A MAN who splashed out £20,000 on a Porsche he could drive in the city for free has been left ‘furious’ after being told he will now be charged.
The recycling firm worker, who has asked not to be named, has now slammed Birmingham’s Clean Air Zone (CAZ) checker – which gave him different answers after he changed his registration plate.
Before buying the second-hand Porshe Cayenne the man thoroughly checked it out, ensuring the top-spec model complied with the city’s CAZ rules.
He entered the registration into the online checker and, as the CAZ site said there would be ‘no charge’ if he drove into the city centre, he bought it on April 29.
But when he switched the number plate to his own personalised registration, the DVLA checker then said there would be a daily charge.
The outraged 52-year-old contacted the DVLA’s CAZ team saying he has forked out £20,000 for a car he can no longer use to drive to work.
He also says his car is Euro VI diesel compliant, according to the printing on its chassis.
He is now demanding compensation for having to sell the car at a loss, and to fund a replacement, but has been told he will not receive anything.
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Birmingham City Council indicated to BirminghamLive that the driver has been offered a six-month exemption to drive his Porsche into the CAZ.
But the man says he has received no confirmation from the authority about his exemption.
The driver, who lives in Halesowen, says he has received not one but two apologies from the DVLA’s CAZ team.
The first was on July 21, when red-faced officials at the DLVA admitted a fault with their online Birmingham CAZ checker, which they said had “not been resolved”.
The team said: “It has been identified that there was an error with the data presented to you at the time of checking the service. We are working to implement a fix to make sure this does not happen again.”
They conceded the Porsche driver had done nothing wrong.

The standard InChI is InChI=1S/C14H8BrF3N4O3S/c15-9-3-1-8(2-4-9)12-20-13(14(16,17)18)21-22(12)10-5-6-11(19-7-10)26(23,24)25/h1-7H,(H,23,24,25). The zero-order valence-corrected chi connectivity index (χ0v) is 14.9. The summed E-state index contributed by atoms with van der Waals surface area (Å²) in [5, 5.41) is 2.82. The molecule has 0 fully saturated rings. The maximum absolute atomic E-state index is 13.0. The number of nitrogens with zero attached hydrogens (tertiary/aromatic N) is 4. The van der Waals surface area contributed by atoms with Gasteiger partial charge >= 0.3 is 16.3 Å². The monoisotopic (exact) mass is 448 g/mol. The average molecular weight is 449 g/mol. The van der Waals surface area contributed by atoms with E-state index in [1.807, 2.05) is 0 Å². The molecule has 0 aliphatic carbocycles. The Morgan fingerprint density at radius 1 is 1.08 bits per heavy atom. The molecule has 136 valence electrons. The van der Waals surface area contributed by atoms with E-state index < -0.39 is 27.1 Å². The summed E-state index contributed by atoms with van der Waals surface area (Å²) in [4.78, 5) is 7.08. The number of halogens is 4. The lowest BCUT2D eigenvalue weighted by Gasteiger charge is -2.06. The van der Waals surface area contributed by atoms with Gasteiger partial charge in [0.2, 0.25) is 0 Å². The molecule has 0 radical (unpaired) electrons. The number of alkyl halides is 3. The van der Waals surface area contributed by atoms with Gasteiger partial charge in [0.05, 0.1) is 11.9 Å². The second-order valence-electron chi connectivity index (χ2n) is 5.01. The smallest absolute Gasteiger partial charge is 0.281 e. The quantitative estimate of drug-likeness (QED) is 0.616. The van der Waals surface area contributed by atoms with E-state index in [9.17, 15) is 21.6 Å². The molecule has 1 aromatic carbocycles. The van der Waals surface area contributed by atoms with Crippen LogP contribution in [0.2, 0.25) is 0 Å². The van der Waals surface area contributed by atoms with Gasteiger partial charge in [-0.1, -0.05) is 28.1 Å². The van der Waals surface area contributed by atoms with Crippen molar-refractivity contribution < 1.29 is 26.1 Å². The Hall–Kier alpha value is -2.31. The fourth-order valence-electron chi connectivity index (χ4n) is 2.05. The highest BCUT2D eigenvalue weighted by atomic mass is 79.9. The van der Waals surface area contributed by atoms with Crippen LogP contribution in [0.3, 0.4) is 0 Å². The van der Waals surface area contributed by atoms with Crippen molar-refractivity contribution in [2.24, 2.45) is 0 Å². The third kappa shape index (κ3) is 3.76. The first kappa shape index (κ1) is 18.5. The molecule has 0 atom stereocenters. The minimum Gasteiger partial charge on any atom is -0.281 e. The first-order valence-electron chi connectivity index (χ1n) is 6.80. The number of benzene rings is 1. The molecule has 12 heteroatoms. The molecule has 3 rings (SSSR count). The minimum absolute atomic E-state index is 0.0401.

But less than two weeks later, in agosto 3, the DVLA CAZ support team backtracked and insisted the CAZ checker was not faulty.
It seemed to blame drivers who put on private plates for “not doing it quick enough” o “not giving the correct data”.
That email said: “On further investigation I can confirm that there is not a fault with the vehicle checker.
“In cases where vehicles with personalised number plates and subsequent changes to different personalised number plates, DVLA are reliant on the current vehicle keeper notifying the correct departments timely.
“If the correct data is not applied, the vehicle checker may temporarily give an inaccurate result, and for this reason results can change.”
But the angry driver told the DVLA this was nonsense.
He said if you change plates you are not changing the emissions of the car – so if it was exempt under the old plate, it should be under the new one.
The man told the DVLA: “I’m completely aware that a VIN number is unique to a vehicle. When a private plate has changed the DVLA records are changed instantly.
“It’s the DVLA that need to update their (CAZ checker) record, not the current keeper. Not one department wants to take accountability or responsibility.”
Ha aggiunto: “A six-month exemption is not enough I would like an exemption until I sell it. I have done nothing wrong.
“I have spoken to at least 10 different people in the CAZ team about this. The DVLA at first lost my complaint letter. I then sent it online and they responded but it still isn’t resolved.
“I have made no mistake at all. I said come and pick the car up and give me the cheque for the cost and I will go and buy another car. Or give me a permanent exemption until I sell the car.
“There must be loads of people out there with the same problem. I wish I had never changed the number plate now. I wouldn’t have had this problem.”
The Porsche driver has been told local authorities are responsible for local exemptions.
A Birmingham City Council spokeswoman told BirminghamLive the man will not receive an email permit.
Lei ha aggiunto: “tuttavia, it is there while the issue with compliance is resolved with the DVLA. To get confirmation of the exemption he needs to do this through the CAZ channels.”
The CAZ support team told him on August 3, his exemption started on June 24.
Adesso, a spokesman for the DVLA told BirminghamLive the CAZ checker is nothing to do with them.